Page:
Overproof Rum

Review: Gosling's Black Seal Bermuda Rum 151 Proof by Jason Hambrey

Gosling's Black Seal 2.jpg
ABV
75.5%
Aging
N/A
Recipe
From Molasses
Distiller Gosling's (Bermuda)

Gosling’s is iconic in particular for its part in the Dark N’ Stormy cocktail, a mixture of ginger beer, lime, and rum. The cocktail name, indeed, is trademarked by Gosling’s and the two have become synonimous.

This one packs a punch at 75.5%, but I like it more in a dark and stormy since you only need an oz, instead of two, which means more bubbles from the ginger beer since you aren’t adding as much non-bubbly liquid to it.


Review (2021)

  • Batch: N/A

  • Bottling Code: N/A

  • Bottling Date: ~2020

 The nose feels very “generic” from a rum sense: white sugar, molasses, baking spice, orange peel, licorice root, and clove. The palate is clean, lightly sweet and a bit cloying. It is surprisingly light, perhaps so because of the artificially-enhanced colour. The finish is light with molasses and light baking spice.

While I like overproof rums quite a bit, this one doesn’t have the richness to match the proof and I end up just watering it down if I’m drinking it neat. You lose a bit of the finish with water but overall it tastes better. With ice, it narrows a bit on molasses and rich spice with a great spice – perhaps why it shines so well in cocktails.

A pretty flat rum. It isn’t really made for sipping the way I like to analyse spirits – on their own and neat. However, it’s hard to shy away from the fact that there is a reason this is so synonymous with the dark & stormy cocktail: few rums do it better. It marries perfectly with the lime and ginger. And that’s how I’ll drink my bottle of this…

Value: Good if you like dark and stormys or similar rum cocktails. Not much going on though if you drink this one differently…


Not what you might expect: A few Jamaican overproof white rums (Wray & Nephew, Monymusk, Rum-Bar, and Rum Fire) by Jason Hambrey

Overproof White Rums.jpg

Jamaica has been long known for its rums, starting initially as a by-product of sugarcane production which didn’t have a better use than distillation. Jamaica became a huge producer of rums in the 1800s, exporting as much rum to Europe as Britain’s other 14 colonies combined!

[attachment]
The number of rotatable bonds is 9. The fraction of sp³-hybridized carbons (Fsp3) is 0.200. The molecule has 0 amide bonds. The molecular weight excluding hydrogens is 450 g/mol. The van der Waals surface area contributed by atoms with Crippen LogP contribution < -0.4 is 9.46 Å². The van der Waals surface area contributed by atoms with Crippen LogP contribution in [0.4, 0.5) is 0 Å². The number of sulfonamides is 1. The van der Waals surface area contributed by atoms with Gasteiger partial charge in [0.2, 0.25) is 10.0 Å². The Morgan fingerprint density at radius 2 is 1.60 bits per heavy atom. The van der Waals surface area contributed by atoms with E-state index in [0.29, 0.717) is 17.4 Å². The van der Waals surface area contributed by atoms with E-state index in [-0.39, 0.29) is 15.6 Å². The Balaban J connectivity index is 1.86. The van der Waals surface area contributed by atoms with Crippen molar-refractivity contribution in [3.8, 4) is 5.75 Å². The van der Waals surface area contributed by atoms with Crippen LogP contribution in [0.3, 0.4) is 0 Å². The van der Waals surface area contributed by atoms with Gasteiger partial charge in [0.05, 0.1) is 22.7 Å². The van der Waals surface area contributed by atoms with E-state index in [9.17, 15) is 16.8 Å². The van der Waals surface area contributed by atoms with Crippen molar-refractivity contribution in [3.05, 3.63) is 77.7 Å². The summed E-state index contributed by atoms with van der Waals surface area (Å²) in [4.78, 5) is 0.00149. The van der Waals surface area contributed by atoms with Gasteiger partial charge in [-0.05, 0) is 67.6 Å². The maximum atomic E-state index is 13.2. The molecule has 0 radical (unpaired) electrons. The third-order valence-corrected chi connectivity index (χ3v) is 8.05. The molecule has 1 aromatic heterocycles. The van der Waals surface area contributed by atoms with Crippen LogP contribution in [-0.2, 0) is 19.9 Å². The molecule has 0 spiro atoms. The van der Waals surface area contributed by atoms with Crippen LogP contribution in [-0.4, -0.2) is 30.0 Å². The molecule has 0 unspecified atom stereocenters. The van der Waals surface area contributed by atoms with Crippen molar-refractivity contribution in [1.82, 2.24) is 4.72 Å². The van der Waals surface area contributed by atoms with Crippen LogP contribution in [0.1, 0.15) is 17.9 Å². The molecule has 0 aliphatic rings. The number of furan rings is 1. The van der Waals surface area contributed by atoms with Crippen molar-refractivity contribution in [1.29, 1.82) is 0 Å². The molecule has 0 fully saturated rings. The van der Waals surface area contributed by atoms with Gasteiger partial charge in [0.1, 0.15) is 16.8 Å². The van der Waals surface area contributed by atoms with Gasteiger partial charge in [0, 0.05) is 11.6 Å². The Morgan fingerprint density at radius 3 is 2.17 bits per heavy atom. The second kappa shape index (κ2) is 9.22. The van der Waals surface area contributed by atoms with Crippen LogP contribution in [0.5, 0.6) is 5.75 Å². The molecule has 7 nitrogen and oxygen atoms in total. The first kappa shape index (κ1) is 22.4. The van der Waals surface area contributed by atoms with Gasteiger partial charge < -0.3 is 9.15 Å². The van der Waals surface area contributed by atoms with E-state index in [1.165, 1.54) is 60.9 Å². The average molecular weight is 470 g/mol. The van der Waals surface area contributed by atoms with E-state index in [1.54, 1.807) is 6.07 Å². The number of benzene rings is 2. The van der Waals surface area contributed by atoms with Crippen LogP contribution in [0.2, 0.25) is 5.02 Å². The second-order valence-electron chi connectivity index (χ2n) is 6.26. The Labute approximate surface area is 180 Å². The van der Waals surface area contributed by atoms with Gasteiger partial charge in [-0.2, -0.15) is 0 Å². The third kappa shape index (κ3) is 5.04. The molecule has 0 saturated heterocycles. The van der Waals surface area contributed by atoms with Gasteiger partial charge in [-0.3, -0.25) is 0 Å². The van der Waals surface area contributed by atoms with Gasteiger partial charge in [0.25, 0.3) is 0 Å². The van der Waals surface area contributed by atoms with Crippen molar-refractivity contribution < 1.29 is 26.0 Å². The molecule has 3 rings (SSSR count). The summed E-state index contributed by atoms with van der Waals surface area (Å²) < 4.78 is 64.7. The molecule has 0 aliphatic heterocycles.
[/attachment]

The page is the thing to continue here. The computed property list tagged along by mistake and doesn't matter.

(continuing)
Jamaican rums originally were produced in pot-stills, and focused on producing lots of esters – bright flavour compounds also found plentifully in whisky. However, they took it to the extreme – with special yeasts and long fermentation times (a month, compared to the typical Scotch fermentations of 2-4 days!). This extra fermentation results not in the production of more alcohol but rather more flavour compounds, esters in particular. The Jamaican style which developed was distinct from the other styles of rum, like the heavy Guyana style.

 Now, most Jamaican rum is produced in column stills and not as “characteristic” as some of the more intense styles of Jamaican pot-still rum. However, there are still a number of very interesting rums in particular coming from Hampden Estate and Worthy Park which both use pot stills and produce rums with characteristic Jamaican “funk” that can be meaty, vegetal, and briny. Hampden, in particular, still uses the old process of dunder, where the soapy, heavy liquid left in the pot still after the alcohol has been evaporated out is retained and left to fester and interact with local bacteria and funghi. This “muck” is added to the molasses at the start of distillation after it has sat out for some time. The acids in the muck react with alcohol for more ester production. It is similar to sour mash, where the acidic tails of the distillation are added to bourbon fermentation, but this is more intense. The fermentations at the distillery go on for one week to one month, depending on the type of rum produced.